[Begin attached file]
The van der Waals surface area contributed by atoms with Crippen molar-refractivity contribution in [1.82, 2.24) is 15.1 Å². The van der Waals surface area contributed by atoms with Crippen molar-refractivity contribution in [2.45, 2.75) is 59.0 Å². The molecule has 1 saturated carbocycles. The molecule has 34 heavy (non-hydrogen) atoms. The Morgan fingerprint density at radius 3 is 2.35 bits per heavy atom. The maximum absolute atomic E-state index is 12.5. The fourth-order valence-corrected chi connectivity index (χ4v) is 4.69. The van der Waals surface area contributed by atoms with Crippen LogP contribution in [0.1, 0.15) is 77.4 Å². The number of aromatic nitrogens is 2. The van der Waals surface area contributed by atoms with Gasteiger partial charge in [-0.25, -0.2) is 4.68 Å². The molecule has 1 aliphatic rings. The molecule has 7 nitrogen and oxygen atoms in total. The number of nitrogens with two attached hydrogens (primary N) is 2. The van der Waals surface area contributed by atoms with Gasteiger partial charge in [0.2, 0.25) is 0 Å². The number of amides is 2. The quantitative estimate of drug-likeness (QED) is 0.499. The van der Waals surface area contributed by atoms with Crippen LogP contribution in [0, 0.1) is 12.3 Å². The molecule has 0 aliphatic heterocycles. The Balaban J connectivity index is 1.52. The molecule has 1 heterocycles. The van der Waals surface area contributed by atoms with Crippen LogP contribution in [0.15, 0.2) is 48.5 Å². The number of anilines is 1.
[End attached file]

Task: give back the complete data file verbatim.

The van der Waals surface area contributed by atoms with Crippen molar-refractivity contribution in [1.82, 2.24) is 15.1 Å². The van der Waals surface area contributed by atoms with Crippen molar-refractivity contribution in [2.45, 2.75) is 59.0 Å². The molecule has 1 saturated carbocycles. The molecule has 34 heavy (non-hydrogen) atoms. The Morgan fingerprint density at radius 3 is 2.35 bits per heavy atom. The maximum absolute atomic E-state index is 12.5. The fourth-order valence-corrected chi connectivity index (χ4v) is 4.69. The van der Waals surface area contributed by atoms with Crippen LogP contribution in [0.1, 0.15) is 77.4 Å². The number of aromatic nitrogens is 2. The van der Waals surface area contributed by atoms with Gasteiger partial charge in [-0.25, -0.2) is 4.68 Å². The molecule has 1 aliphatic rings. The molecule has 7 nitrogen and oxygen atoms in total. The number of nitrogens with two attached hydrogens (primary N) is 2. The van der Waals surface area contributed by atoms with Gasteiger partial charge in [0.2, 0.25) is 0 Å². The number of amides is 2. The quantitative estimate of drug-likeness (QED) is 0.499. The van der Waals surface area contributed by atoms with Crippen LogP contribution in [0, 0.1) is 12.3 Å². The molecule has 0 aliphatic heterocycles. The Balaban J connectivity index is 1.52. The molecule has 1 heterocycles. The van der Waals surface area contributed by atoms with Crippen LogP contribution in [0.15, 0.2) is 48.5 Å². The number of anilines is 1.